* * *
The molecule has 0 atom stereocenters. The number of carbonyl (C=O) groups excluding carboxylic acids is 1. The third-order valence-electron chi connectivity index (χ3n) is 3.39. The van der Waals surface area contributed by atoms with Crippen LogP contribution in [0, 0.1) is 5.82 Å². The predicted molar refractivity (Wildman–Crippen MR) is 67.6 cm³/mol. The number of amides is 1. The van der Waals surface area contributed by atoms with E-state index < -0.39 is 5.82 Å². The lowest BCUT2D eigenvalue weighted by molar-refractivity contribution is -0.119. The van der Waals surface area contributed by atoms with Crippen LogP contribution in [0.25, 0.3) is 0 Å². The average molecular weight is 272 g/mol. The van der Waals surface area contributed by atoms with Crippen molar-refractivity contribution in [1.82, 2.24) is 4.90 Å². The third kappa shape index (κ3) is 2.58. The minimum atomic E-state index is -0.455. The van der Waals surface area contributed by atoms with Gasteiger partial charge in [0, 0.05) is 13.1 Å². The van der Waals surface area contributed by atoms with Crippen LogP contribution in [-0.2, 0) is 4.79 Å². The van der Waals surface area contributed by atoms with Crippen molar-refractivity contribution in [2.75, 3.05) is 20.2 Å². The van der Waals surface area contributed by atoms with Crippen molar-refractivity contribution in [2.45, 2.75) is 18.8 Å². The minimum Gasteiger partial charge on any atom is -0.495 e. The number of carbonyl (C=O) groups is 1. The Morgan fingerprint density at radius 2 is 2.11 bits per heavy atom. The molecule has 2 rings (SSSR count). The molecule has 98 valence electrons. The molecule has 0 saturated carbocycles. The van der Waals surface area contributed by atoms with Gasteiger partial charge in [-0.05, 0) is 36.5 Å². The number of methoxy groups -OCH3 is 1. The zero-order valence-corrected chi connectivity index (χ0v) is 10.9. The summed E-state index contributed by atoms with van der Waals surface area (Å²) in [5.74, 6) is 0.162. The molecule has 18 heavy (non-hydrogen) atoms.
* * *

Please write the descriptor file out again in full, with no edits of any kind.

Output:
The molecule has 0 atom stereocenters. The number of carbonyl (C=O) groups excluding carboxylic acids is 1. The third-order valence-electron chi connectivity index (χ3n) is 3.39. The van der Waals surface area contributed by atoms with Crippen LogP contribution in [0, 0.1) is 5.82 Å². The predicted molar refractivity (Wildman–Crippen MR) is 67.6 cm³/mol. The number of amides is 1. The van der Waals surface area contributed by atoms with E-state index < -0.39 is 5.82 Å². The lowest BCUT2D eigenvalue weighted by molar-refractivity contribution is -0.119. The van der Waals surface area contributed by atoms with Crippen LogP contribution in [0.25, 0.3) is 0 Å². The average molecular weight is 272 g/mol. The van der Waals surface area contributed by atoms with Crippen molar-refractivity contribution in [1.82, 2.24) is 4.90 Å². The third kappa shape index (κ3) is 2.58. The minimum atomic E-state index is -0.455. The van der Waals surface area contributed by atoms with Gasteiger partial charge in [0, 0.05) is 13.1 Å². The van der Waals surface area contributed by atoms with Crippen LogP contribution in [-0.2, 0) is 4.79 Å². The van der Waals surface area contributed by atoms with Crippen molar-refractivity contribution in [2.75, 3.05) is 20.2 Å². The van der Waals surface area contributed by atoms with Crippen molar-refractivity contribution in [2.45, 2.75) is 18.8 Å². The minimum Gasteiger partial charge on any atom is -0.495 e. The number of carbonyl (C=O) groups is 1. The Morgan fingerprint density at radius 2 is 2.11 bits per heavy atom. The molecule has 2 rings (SSSR count). The molecule has 98 valence electrons. The molecule has 0 saturated carbocycles. The van der Waals surface area contributed by atoms with Gasteiger partial charge in [-0.05, 0) is 36.5 Å². The number of methoxy groups -OCH3 is 1. The zero-order valence-corrected chi connectivity index (χ0v) is 10.9. The summed E-state index contributed by atoms with van der Waals surface area (Å²) in [5.74, 6) is 0.162. The molecule has 18 heavy (non-hydrogen) atoms.